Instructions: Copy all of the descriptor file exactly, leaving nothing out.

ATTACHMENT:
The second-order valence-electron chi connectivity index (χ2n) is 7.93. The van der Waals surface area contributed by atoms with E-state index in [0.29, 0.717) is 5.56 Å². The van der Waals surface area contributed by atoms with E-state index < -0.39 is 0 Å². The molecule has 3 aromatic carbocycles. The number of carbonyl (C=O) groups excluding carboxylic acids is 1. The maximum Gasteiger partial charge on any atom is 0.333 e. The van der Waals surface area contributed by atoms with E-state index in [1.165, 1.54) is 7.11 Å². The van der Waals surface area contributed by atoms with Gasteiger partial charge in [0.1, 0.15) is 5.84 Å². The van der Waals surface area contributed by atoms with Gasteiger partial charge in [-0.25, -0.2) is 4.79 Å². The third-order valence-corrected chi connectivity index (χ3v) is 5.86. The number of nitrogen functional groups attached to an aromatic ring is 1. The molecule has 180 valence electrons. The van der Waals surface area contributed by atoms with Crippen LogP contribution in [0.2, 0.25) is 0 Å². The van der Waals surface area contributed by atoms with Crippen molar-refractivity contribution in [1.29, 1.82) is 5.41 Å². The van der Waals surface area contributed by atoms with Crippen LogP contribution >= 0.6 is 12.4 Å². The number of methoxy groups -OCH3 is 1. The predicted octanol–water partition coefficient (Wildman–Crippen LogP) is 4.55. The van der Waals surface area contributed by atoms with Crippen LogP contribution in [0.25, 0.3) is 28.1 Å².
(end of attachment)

The second-order valence-electron chi connectivity index (χ2n) is 7.93. The van der Waals surface area contributed by atoms with E-state index in [0.29, 0.717) is 5.56 Å². The van der Waals surface area contributed by atoms with E-state index < -0.39 is 0 Å². The molecule has 3 aromatic carbocycles. The number of carbonyl (C=O) groups excluding carboxylic acids is 1. The maximum Gasteiger partial charge on any atom is 0.333 e. The van der Waals surface area contributed by atoms with E-state index in [1.165, 1.54) is 7.11 Å². The van der Waals surface area contributed by atoms with Gasteiger partial charge in [0.1, 0.15) is 5.84 Å². The van der Waals surface area contributed by atoms with Gasteiger partial charge in [-0.25, -0.2) is 4.79 Å². The third-order valence-corrected chi connectivity index (χ3v) is 5.86. The number of nitrogen functional groups attached to an aromatic ring is 1. The molecule has 180 valence electrons. The van der Waals surface area contributed by atoms with Crippen LogP contribution in [0.2, 0.25) is 0 Å². The van der Waals surface area contributed by atoms with Crippen molar-refractivity contribution in [1.29, 1.82) is 5.41 Å². The van der Waals surface area contributed by atoms with Crippen LogP contribution >= 0.6 is 12.4 Å². The number of methoxy groups -OCH3 is 1. The predicted octanol–water partition coefficient (Wildman–Crippen LogP) is 4.55. The van der Waals surface area contributed by atoms with Crippen LogP contribution in [0.25, 0.3) is 28.1 Å².